To Our Readers

15 November 2023

This past year I’ve been thinking a lot about the fact that most—all, the polemicist would assert—of the major stylistic interventions of the twenty-first century driving the book world now are born out of literary periodicals. McSweeney’s, Tin House, Fence, Jacket, Catapult. The cultural criticism of n+1. Even how something like Glimmer Train has maintained and inflected that old standard the realist short story. This is something not confined to our century, of course, given the monumental examples of “the New Yorker short story” and of Poetry’s central role in promulgating and popularizing free verse in the Anglophone world. These innovations are not coming out of schools or cities, but rather out of literary periodicals. There is no better means for building literary community than a literary journal. And yet, as we are reminded time and again (by the shuttering of Gettysburg Review, Tin House, Catapult, et al.), there is no commodity worse built for capital accumulation than a literary journal, at least now. 

To what extent this relationship between community and capital is causal or coincidental is still not entirely clear to me, a consequential question, indeed. (Help, anyone?) But, for now: yes, I conflated “style” with “community.” On the most basic level, literary style can only emerge out of a group. Not only does it require more than one person writing in a particular way, but a literary style can only be legible and material in the book world through a concerted effort by writer, critic, and reader. Moreover, what the opening fact demonstrates is that literary periodicals are the lifeblood of the literary world precisely because they are the consummate means to experience collective, directed reading.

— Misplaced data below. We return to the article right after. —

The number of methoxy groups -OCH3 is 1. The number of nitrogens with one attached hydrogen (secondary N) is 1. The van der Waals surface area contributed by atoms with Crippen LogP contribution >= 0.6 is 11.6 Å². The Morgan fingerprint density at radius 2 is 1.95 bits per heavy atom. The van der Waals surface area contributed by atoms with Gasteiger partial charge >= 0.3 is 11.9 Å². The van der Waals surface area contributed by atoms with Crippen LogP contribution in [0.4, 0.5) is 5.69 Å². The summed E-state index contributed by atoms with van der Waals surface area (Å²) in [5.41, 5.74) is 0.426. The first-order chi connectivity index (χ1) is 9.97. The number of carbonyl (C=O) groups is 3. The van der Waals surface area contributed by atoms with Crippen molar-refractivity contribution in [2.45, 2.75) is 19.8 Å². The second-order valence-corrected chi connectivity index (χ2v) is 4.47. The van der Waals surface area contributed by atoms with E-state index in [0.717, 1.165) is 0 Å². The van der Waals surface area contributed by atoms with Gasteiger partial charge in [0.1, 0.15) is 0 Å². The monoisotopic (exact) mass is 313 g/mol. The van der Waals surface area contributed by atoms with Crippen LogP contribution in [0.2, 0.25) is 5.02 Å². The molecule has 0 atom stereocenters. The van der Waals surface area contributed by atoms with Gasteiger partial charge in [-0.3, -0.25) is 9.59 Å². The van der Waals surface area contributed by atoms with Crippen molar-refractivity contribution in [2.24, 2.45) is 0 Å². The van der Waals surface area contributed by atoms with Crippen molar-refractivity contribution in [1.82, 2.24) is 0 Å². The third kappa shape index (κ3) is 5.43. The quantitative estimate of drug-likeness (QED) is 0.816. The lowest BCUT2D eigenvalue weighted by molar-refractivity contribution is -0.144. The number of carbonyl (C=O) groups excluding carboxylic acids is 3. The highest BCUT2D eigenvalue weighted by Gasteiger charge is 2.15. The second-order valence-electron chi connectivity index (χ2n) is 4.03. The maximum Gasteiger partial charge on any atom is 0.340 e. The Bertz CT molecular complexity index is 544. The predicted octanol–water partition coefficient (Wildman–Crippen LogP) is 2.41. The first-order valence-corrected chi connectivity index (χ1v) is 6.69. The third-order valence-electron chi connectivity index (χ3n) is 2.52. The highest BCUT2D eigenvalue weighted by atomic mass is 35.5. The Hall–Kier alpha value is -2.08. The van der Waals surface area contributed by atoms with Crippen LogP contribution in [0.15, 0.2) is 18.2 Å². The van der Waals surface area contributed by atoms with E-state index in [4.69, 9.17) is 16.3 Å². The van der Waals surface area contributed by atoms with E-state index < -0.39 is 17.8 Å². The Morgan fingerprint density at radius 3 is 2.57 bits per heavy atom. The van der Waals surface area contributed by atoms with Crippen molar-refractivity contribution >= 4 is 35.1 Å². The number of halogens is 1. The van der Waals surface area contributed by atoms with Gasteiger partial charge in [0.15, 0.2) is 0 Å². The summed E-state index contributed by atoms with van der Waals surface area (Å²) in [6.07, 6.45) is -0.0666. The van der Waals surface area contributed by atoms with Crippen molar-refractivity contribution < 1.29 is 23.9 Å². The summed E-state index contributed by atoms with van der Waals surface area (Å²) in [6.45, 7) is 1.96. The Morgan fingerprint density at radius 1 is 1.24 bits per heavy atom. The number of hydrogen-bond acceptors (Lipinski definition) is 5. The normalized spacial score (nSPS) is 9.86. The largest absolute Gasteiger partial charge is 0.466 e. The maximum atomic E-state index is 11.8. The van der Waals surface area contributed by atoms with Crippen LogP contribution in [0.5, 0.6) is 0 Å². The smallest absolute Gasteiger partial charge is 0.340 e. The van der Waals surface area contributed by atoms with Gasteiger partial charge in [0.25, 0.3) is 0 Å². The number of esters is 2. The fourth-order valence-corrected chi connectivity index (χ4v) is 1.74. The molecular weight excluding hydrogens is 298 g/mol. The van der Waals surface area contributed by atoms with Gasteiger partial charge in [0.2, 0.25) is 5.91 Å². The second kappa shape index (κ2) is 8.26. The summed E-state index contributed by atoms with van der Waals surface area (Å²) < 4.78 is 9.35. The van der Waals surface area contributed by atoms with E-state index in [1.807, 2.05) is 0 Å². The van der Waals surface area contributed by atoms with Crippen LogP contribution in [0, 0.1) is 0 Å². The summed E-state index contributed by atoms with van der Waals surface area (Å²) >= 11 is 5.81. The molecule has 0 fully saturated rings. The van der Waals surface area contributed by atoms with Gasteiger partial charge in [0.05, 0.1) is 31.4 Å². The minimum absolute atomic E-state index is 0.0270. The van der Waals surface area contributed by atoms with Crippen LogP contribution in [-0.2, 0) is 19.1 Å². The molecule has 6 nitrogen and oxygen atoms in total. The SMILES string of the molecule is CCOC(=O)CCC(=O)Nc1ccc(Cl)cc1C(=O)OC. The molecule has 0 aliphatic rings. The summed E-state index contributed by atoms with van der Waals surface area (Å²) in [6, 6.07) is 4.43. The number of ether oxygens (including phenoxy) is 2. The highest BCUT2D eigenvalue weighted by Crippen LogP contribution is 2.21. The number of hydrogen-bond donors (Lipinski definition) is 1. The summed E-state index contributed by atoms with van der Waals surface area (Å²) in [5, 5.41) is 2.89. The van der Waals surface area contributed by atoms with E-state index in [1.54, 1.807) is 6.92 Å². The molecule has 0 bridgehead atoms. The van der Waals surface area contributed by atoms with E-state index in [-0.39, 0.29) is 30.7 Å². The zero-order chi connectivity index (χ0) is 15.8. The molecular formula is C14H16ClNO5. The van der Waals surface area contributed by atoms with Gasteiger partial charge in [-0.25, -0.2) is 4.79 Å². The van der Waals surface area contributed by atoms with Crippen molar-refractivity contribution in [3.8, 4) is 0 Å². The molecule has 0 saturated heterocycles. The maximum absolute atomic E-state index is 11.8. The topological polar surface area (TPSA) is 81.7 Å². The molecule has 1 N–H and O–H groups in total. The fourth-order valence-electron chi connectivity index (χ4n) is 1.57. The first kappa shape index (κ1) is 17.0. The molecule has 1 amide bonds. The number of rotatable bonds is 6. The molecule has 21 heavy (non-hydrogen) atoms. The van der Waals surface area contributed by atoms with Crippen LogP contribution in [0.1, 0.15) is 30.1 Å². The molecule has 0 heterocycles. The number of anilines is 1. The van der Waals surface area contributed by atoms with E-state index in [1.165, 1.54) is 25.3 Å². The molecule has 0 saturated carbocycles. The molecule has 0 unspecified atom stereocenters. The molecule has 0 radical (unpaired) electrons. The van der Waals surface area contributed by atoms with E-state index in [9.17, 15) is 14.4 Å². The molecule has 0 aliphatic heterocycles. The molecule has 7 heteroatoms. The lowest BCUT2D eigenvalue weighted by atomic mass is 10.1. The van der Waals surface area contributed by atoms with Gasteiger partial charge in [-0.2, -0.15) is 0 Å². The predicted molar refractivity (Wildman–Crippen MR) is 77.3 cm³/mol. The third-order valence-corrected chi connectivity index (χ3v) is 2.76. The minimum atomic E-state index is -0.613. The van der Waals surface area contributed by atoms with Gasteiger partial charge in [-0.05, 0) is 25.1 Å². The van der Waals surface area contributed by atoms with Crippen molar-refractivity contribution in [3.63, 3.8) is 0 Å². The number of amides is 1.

Last week a fellow editor mailed me a printout of a Substack essay, Paul Zakrzewski’s “The Gettysburg Review is dead—is it time for lit journals to reconsider their model?,” with her annotations, and I’ve returned them just now with my thoughts. One of the points my fellow editor-friend and I have focused on is this paragraph:  

More than this, lit journals need to think about creating and fostering a creative community around them. Citing [Jane] Friedman’s book [The Business of Being a Writer], [Travis] Kurowski says lit journals need to offer more than just stories, poems, and essays—they need to offer a space to experience and understand that writing. 

Of course, community engagement and facilitation are central to a thriving literary journal, at least as we see it here, but we shouldn’t lose sight of the fact that literature itself—the stories, poems, and essays—offer the engaged reader sufficient space to experience and understand its own writing. This is the bread and butter of literary influence.